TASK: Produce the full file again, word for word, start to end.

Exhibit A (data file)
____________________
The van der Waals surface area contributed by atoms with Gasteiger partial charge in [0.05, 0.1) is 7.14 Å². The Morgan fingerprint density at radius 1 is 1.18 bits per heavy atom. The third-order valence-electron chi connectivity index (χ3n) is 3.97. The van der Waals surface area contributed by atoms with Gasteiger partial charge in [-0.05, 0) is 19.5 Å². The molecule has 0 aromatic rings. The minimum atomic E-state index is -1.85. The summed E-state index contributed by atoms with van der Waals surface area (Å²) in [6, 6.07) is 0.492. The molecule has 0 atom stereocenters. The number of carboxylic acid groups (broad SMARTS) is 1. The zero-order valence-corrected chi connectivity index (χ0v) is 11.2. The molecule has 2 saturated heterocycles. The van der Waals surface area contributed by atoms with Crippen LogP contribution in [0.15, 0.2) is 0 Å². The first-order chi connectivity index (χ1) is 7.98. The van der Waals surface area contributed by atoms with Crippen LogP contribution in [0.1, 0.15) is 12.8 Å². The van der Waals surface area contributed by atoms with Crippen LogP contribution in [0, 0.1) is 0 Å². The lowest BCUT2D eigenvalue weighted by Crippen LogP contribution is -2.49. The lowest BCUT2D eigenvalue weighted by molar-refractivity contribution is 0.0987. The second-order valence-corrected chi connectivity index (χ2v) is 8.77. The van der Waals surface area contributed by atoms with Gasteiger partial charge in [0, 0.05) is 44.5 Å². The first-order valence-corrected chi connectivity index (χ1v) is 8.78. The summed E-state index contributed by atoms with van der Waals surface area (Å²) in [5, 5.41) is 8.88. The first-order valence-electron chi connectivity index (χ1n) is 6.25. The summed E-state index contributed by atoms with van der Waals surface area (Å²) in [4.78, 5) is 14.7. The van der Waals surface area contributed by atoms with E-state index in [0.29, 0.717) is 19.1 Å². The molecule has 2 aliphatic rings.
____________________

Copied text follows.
The van der Waals surface area contributed by atoms with Gasteiger partial charge in [0.05, 0.1) is 7.14 Å². The Morgan fingerprint density at radius 1 is 1.18 bits per heavy atom. The third-order valence-electron chi connectivity index (χ3n) is 3.97. The van der Waals surface area contributed by atoms with Gasteiger partial charge in [-0.05, 0) is 19.5 Å². The molecule has 0 aromatic rings. The minimum atomic E-state index is -1.85. The summed E-state index contributed by atoms with van der Waals surface area (Å²) in [6, 6.07) is 0.492. The molecule has 0 atom stereocenters. The number of carboxylic acid groups (broad SMARTS) is 1. The zero-order valence-corrected chi connectivity index (χ0v) is 11.2. The molecule has 2 saturated heterocycles. The van der Waals surface area contributed by atoms with Crippen LogP contribution in [0.15, 0.2) is 0 Å². The first-order chi connectivity index (χ1) is 7.98. The van der Waals surface area contributed by atoms with Crippen LogP contribution in [0.1, 0.15) is 12.8 Å². The van der Waals surface area contributed by atoms with Crippen LogP contribution in [0, 0.1) is 0 Å². The lowest BCUT2D eigenvalue weighted by Crippen LogP contribution is -2.49. The lowest BCUT2D eigenvalue weighted by molar-refractivity contribution is 0.0987. The second-order valence-corrected chi connectivity index (χ2v) is 8.77. The van der Waals surface area contributed by atoms with Gasteiger partial charge in [0, 0.05) is 44.5 Å². The first-order valence-corrected chi connectivity index (χ1v) is 8.78. The summed E-state index contributed by atoms with van der Waals surface area (Å²) in [5, 5.41) is 8.88. The first-order valence-electron chi connectivity index (χ1n) is 6.25. The summed E-state index contributed by atoms with van der Waals surface area (Å²) in [4.78, 5) is 14.7. The van der Waals surface area contributed by atoms with E-state index in [0.29, 0.717) is 19.1 Å². The molecule has 2 aliphatic rings.